Two Worlds, One Sun

In Astronomy by Brian Koberlein4 Comments

There’s an image going around of a blue sunset on Mars. Yes, it’s a real image, and yes, the colors are reasonably true to life. It was taken by the Curiosity rover in April. Given that sunsets on Earth are typically red, how does Mars get a blue sunset? It all has to do with the way light scatters in the atmospheres of Earth and Mars.

Earth has a relatively thick atmosphere, so most of the atmospheric scattering occurs when light strikes a molecule of air, known as Rayleigh scattering. Rayleigh scattering occurs when the object a photon scatters off (the air molecule) is much smaller than the wavelength of the photon. The closer the wavelength is to the size of the molecule, the more likely it is to scatter. This means that red wavelengths (which are the longer wavelengths of visible light) don’t scatter with air molecules much, while blue wavelengths (which are shorter) tend to scatter a lot. In fact blue light is almost 10 times more likely to scatter against air molecules than red light. This is why the sky appears blue, since so much of the blue light is scattered.

When the Sun is low in the sky, it’s light has to travel a long path through the atmosphere to reach you. As the light travels through the atmosphere some of the photons are scattered off the air molecules. When the photons scatter off air molecules, they scatter randomly in all directions, so usually when a photon scatters, it scatters away from your line of sight. Since blue photons scatter much more often than red ones, much of the blue light is scattered away. This leaves red photons to reach your eye. Hence the Sun looks red when low in the sky. When the Sun is overhead, the path it takes to reach you is much shorter, so only a bit of the blue light is scattered. So the Sun looks yellow.

A daytime Martian sky (left) vs a Martian sunset (right). Credit: NASA / JPL-Caltech / MSSS / Damia Bouic

A daytime Martian sky (left) vs a Martian sunset (right). Credit: NASA / JPL-Caltech / MSSS / Damia Bouic

Mars has a much thinner atmosphere, so the amount of Rayleigh scattering is much less. But Mars also has a dry, dusty surface, and a weaker surface gravity, so the atmosphere of Mars is often filled with fine dust particles. These particles are more comparable in size to the wavelengths of visible light, so most of the light is scattered by Mie scattering. One of the main differences between Rayleigh and Mie scattering is that Rayleigh scattering tends to occur in all directions, but Mie scattering varies with scattering angle. What this means is that longer wavelengths (reds) tend to scatter more uniformly, while shorter wavelengths (blues) tend to scatter at slight angles. This means that blue light tends to be deflected less than red light. This means Mars can have a dusty red daytime sky, and a blue sunset.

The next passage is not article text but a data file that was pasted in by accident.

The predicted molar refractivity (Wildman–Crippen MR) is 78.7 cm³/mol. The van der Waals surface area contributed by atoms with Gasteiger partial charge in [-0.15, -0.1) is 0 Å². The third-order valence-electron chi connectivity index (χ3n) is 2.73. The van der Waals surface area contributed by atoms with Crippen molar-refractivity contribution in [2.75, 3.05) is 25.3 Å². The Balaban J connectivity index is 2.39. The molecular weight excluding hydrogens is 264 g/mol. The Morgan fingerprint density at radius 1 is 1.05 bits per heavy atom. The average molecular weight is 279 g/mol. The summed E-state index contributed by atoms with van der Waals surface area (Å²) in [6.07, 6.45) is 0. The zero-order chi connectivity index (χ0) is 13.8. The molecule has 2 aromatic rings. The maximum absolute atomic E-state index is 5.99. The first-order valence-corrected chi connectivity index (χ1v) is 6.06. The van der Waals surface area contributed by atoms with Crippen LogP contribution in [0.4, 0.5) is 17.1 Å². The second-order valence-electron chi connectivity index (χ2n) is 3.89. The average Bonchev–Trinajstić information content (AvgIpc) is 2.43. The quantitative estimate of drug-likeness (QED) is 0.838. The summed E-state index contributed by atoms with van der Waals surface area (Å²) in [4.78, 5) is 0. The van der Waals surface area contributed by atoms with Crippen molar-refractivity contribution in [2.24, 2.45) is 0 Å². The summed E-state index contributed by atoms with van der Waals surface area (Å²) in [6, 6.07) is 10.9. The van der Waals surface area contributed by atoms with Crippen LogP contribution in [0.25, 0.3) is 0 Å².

Mie scattering does occur on Earth as well, but since Mie scattering is less efficient than Rayleigh scattering it’s never strong enough to give us a blue sunset. It can (rarely) produce a blue moon. The most widespread incidence of modern history occurred after the eruption of Krakatoa in 1883, which sent so much ash into the atmosphere it produced brilliantly red sunsets and visibly blue moons all across the globe for nearly two years. As a result, the phrase “once in a blue moon” came to mean a rare occurrence.

Comments

  1. thanks for the explanation it cleared confusion from a long time about “how does a blue sunset occur “

  2. If Mars’ atmospheric surface pressure is really the rarefied vacuum it is claimed to be, the day time sky would be pitch black. Just like it is here on earth at 120,000 feet altitude. Where the pressure of both planets atmospheres are the same.

  3. Martian dust in that planet’s lower atmosphere is probably much better at scattering light than gasses in earth’s upper atmosphere, where ther isn’t much dust.

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